Malawians and investors should brace for prolonged blackouts as Electricity Supply Corporation of Malawi (Escom) has announced the extension of load shedding from the current six hours to nine hours a day.
Escom chief executive officer Alexious Chiwaya attributed this to low water levels in the Lake Malawi, a situation that has affected the country’s main hydro power generation.
He told a news conference that power generation capacity has reduced to around 216 megawatts including input from diesel-powered generators installed in the country’s three cities.
Chiwaya said in the short-term, Escom is banking on 2o megawatts power import agreement from Zambia Electricity Supply Corporation (Zesco).
“However, the situation might improve shortly after we commission 20 megawatts from Zambia on 20 November,” he said.
Escom finalised works to import 20 Megawatts (MW) of power from Chipata in Zambia through Mchinji.
The five-year cross-border power supply agreement means that Escom will have more than 220 MW of power from the current 200 MW, however the figures fluctuate due to a number of factors.
Initially, Malawi has an electricity demand of around 350 MW but Escom has not been able to meet the demand due to low water levels in Lake Malawi and the Shire River among other reasons
Malawi is currently generating 260 megawatts instead of the needed 300 megawatts.
A senior official from the Ministry of Energy, Mining and Natural Resources said Mwera winds continue to affect water flow in Shire River.
This was however earlier trashed by a weather expert who laughed off assertions that the cyclone winds, popularly known as Mwera, are to blame for the current prolonged power cuts.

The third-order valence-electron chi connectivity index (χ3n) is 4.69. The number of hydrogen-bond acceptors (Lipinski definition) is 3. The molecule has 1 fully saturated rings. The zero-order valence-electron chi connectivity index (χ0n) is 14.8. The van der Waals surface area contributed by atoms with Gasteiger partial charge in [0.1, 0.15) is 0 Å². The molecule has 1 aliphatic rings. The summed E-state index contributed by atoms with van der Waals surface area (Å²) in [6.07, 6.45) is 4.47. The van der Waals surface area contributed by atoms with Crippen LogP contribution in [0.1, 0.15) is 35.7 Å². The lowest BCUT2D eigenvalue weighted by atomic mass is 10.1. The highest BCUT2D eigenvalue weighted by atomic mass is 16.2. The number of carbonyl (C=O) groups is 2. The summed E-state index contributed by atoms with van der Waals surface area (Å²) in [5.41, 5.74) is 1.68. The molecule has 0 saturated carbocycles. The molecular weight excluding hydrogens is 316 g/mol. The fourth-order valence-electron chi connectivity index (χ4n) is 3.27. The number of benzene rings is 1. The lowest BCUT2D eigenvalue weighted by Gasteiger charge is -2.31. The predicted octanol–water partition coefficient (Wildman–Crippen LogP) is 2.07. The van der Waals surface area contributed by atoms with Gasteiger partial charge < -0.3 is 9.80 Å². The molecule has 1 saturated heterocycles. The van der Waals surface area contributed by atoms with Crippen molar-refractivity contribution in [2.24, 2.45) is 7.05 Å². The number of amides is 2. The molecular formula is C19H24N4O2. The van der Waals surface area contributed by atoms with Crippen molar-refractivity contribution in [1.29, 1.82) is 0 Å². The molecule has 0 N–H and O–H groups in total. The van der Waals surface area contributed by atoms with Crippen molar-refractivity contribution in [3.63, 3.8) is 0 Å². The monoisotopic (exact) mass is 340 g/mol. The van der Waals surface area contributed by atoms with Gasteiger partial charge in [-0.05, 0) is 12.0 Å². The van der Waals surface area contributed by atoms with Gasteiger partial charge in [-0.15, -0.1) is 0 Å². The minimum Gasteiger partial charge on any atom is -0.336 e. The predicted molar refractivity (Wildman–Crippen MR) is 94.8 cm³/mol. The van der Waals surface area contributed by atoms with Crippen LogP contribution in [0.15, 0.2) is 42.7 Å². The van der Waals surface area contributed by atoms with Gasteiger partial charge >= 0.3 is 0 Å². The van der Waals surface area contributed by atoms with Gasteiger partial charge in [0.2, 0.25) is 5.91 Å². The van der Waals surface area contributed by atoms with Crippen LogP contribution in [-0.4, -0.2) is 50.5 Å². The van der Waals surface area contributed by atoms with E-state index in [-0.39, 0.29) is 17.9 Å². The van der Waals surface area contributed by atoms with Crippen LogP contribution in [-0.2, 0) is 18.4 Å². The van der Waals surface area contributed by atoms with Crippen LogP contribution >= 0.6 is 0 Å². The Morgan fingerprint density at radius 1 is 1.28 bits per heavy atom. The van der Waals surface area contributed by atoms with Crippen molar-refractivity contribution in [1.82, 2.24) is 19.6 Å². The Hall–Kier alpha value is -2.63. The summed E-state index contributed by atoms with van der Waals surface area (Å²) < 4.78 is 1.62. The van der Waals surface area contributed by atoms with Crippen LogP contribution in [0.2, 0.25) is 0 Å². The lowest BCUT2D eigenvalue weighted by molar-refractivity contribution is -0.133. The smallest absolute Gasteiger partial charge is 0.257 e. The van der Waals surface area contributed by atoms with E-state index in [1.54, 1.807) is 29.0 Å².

Yobu Kachiwanda, spokesperson at the Meteorological and Climate Change Department said Mwera winds cannot affect the production of electricity, saying usually they push water on one side temporarily.
“On long term, the mwera winds can cause evaporation but this does not happen in Malawi. It is always good and advisable that officials should consult us before making statements of this nature,” said Kachiwanda.
He said scientifically, it is very remote for the cyclone winds to reduce the water levels in Lake Malawi or Shire river as claimed by Escom publicist Innocent Chitosi in his recent interviews with the press.
Malawi has been experiencing extended hours of load shedding with the worst being in 2017 when Malawians were on some occasions subjected to up to 23 hours of load shedding.
Escom has since embarked on a number of reforms to enhance its efficiency.
Government and the corporation are investing in a number of projects within the energy sector between 2018 and 2022 worth about K157 billion to solve the current power shortage.
Aside from the Malawi-Zambia interconnection, Escom also plans to connect to Mozambique.
Recently, the corporation signed three Power Purchase Agreements (PPAs) with two Independent Power Producers (IPPs) that could add an additional 86 MW to the national grid by December 2019.Follow and Subscribe Nyasa TV :